Comments about ‘Birth defect is plaguing children in FLDS towns’

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Fumarase Deficiency afflicts 20, is linked to marriages of close kin

Published: Thursday, Feb. 9 2006 12:00 a.m. MST

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RE: RE: Not LDS?

I grew up in the church and served a mission. I know what I am talking about. Polygamy is the higher (Celestial) law. Why do you think they practiced it to begin with? Was it just a mistake? Its not practiced now because its against the law. Do a little research.

Angels among us

From an LDS perspective, I have often heard and de believe that "special" children are angels sent here to protect us. They are fast-tracked to the celestial kingdom, if you will. Don't be surprised if these angels in the FLDS community may end up bringing salvation to their members.

ill

Ask any woman if she would like to have more than one husband -No way she'll say. This is bad news and should have been dealt with years ago. Perhaps by listening to a higher voice they decided to move to Texas and then the legal authorities down there got the word from God to go in and bust up this bunch disgusting adult men.

My great grandfather had 4 wives and my husband's grandfather had 2 wives, but we both think in today's world it is nuts. We both stopped going to church years and years ago but not because of Polygamy, we just decided long before we know each other that wasn't of interest to us.

Jeff

I wonder why so many comments are coming on this article two years after the publication of this article. Was it a slow news day for the Deseret News to republish, or repost, this article 26 months after the original publication date.

Very restricted gene pool.

My first husband died of a genetic recessive disease, we had one child, that was all we got, but wanted more. With this disease 1 in 40,000 are carriers of it, I would have had to also be a carrier, so the chances were half for her to get the disease 1 in 20,000. I do not know what the chances are for this disease in this small community, of where there are some of the 6,000-10,000 still living. But if there are 20 known cases and both parents had to be carriers, I think that makes it about a chance of 1 in 200 or 250, pretty low numbers for such a debilitating disease. The disease my husband had ended his life at the age of 37. I also dealt with a couple of the families with these children, one being about 16, that was 7 years ago, all the medical equipment they received was covered by medicaid. I have not heard if any of the children in Texas had this disease, I have been wondering if they only took the "elite" to Texas.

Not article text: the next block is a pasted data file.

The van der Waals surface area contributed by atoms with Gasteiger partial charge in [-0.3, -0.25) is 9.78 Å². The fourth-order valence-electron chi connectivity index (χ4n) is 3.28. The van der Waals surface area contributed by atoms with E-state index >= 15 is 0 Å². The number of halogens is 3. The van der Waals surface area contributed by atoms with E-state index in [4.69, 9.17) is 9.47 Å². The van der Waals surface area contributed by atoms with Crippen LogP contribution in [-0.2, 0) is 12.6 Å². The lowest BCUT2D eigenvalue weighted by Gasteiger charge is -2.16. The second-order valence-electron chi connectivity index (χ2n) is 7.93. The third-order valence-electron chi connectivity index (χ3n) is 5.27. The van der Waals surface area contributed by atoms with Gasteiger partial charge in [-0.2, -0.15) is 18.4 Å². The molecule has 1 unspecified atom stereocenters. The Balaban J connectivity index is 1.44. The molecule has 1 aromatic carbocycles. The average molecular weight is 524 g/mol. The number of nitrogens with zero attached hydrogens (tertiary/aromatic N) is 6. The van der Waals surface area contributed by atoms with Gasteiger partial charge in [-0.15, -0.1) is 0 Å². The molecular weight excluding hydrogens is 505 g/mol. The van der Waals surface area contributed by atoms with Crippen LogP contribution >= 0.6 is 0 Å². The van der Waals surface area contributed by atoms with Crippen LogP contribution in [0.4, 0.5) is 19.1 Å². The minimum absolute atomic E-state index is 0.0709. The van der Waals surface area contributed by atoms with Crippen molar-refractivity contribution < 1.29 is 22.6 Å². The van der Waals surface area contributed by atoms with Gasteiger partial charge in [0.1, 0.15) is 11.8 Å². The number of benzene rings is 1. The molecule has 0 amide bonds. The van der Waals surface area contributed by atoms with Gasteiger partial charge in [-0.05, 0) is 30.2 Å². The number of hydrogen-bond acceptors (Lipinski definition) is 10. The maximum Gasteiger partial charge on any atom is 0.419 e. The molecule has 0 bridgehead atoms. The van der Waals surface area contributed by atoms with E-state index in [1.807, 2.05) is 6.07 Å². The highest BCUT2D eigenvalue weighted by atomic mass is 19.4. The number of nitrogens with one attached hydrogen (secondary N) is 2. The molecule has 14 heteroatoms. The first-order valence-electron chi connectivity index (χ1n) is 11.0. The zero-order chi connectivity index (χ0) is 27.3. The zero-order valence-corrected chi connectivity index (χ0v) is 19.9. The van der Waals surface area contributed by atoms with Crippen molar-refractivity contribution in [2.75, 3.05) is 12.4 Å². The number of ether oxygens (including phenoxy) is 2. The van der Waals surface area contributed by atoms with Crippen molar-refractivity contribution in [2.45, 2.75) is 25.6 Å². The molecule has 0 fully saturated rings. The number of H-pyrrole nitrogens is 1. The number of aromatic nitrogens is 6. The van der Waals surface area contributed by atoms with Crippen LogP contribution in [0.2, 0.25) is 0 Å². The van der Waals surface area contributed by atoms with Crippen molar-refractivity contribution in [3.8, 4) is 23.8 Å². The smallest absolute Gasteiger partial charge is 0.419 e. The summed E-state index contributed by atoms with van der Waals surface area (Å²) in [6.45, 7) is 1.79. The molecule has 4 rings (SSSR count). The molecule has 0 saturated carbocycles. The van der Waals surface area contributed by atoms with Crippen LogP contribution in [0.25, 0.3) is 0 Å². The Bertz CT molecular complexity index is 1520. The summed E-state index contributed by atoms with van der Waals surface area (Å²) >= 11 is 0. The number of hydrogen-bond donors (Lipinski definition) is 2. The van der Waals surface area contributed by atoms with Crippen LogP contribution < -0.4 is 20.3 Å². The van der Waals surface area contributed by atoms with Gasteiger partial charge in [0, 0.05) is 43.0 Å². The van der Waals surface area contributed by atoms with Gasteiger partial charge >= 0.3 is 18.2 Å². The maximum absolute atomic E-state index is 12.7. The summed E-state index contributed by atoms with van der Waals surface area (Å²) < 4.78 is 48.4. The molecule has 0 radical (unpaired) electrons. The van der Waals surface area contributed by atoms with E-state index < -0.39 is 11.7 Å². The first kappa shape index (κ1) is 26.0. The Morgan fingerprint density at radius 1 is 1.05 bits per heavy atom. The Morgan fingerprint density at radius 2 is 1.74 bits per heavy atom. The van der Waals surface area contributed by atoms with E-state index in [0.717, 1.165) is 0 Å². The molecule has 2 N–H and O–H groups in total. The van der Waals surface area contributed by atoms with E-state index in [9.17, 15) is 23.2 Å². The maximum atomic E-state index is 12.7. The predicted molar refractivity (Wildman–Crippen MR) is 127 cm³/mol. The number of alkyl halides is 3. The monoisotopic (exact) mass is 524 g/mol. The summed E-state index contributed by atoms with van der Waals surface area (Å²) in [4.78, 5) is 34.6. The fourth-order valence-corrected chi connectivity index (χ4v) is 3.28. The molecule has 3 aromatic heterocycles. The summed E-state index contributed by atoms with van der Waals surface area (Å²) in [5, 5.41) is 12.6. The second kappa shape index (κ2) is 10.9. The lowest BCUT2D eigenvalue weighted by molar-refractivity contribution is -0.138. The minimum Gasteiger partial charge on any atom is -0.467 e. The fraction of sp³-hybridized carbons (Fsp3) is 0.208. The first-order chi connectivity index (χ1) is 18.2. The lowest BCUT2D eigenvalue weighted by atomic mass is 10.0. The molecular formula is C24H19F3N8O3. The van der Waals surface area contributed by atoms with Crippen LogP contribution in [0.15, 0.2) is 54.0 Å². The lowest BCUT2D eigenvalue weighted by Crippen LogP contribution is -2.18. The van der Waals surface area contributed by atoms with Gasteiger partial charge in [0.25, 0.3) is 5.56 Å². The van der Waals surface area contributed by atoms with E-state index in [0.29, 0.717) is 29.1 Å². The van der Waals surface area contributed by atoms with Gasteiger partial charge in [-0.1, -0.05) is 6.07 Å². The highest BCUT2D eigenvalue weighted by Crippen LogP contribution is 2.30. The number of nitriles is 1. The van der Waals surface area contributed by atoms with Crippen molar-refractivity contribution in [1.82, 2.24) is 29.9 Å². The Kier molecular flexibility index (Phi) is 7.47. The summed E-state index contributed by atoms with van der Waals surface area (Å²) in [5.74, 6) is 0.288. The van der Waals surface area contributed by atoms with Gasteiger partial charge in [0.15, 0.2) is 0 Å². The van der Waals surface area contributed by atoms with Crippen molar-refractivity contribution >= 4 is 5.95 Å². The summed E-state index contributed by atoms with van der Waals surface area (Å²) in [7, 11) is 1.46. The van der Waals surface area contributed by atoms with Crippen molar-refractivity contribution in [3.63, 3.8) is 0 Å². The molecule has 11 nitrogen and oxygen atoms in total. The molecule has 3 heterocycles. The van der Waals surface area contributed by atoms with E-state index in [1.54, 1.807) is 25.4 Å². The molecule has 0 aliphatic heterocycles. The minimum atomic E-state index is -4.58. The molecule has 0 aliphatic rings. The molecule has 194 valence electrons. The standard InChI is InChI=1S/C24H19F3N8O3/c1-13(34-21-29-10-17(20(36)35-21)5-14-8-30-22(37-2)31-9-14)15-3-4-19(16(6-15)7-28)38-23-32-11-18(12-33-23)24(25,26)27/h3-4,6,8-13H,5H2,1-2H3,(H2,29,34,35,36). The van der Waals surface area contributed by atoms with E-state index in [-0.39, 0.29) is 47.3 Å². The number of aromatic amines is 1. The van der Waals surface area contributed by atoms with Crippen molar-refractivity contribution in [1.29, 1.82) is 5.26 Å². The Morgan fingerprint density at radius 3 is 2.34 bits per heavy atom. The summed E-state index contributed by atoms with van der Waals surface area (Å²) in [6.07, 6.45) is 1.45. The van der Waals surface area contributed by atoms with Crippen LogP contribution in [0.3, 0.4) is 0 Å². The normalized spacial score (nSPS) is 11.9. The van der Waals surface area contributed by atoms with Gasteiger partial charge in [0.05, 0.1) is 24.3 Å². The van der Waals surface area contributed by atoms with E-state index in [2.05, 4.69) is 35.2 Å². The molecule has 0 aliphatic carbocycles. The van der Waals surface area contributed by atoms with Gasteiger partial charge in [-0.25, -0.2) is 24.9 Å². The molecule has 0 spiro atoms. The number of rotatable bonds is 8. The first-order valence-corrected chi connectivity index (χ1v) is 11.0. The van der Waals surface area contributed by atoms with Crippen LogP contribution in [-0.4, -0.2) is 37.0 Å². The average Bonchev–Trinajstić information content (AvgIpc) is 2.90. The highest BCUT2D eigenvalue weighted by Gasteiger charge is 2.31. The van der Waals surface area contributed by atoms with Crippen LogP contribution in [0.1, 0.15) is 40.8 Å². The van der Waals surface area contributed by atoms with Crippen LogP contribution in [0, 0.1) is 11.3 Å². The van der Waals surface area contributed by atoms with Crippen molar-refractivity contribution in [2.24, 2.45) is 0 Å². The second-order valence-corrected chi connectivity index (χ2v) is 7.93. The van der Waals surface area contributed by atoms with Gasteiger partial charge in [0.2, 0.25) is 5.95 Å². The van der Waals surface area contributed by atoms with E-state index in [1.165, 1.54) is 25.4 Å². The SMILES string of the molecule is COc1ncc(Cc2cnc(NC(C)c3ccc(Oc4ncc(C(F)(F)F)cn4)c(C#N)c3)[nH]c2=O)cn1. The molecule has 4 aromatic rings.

Re: Jeff

Very simple:

Most comments are made on articles people are currently reading. Someone remembered the article from two years ago, looked it up, posted a comment about it, and, more people starting reading the article. Soon the article started appearing in the "Most Popular" articles list and even more people started reading and commenting on it.

The DMN didn't have to republish or repost the article.

Thank you DMN for providing an archive a past articles!

Anonymous

Ugh!!! What more can the LDS church and it's members say about not practicing polygamy before people actually believe that they really don't practice it, and that we are not connected to the FLDS and what used to be the RLDS. There are many religions that have off-shoots from the original one and they practice different things as well, they choose to practice what they want and disregard what they don't want. Get Over It!!

FLDS vs. LDS

FLDS is an offshoot of the LDS church with the divisive point being the practice of polygamy. There are obviously some connections today (temples, scriptures, history, etc...) but the same could be said for many religious groups. Jews and Christians have a similar history, scriptures, etc...with the big dividing point being Jesus Christ. Muslims also beleive in Adam, Abraham, etc...from the Old Testament but Islam of today is quite different from Judaism. If you take a step back, all major world religions are connected at the roots and each branched off at some point from the other. However, this happened thousands of years ago and FLDS and LDS divide has only been within the past 100 years. My point is that blaming the LDS church for what goes on in FLDS santuaries is shortsided and is similar to blaming catholics for all protestestants (lutherans, methodists, baptists, etc...).

RP

Deseret News:
I suggest treating verbage regarding people with disabilities with a little more care. Please keep in mind you are talking about real people. "Intellectual Disability" is much better than "retarded." Also, instead of saying "Fumarase child," it is more respectful to refer to the person first. "Child with Fumarase syndrome" for example. This allows people to better understand that the child is first and foremost a person, and they happen to have a disability.

RE: RE: RE: Not LDS?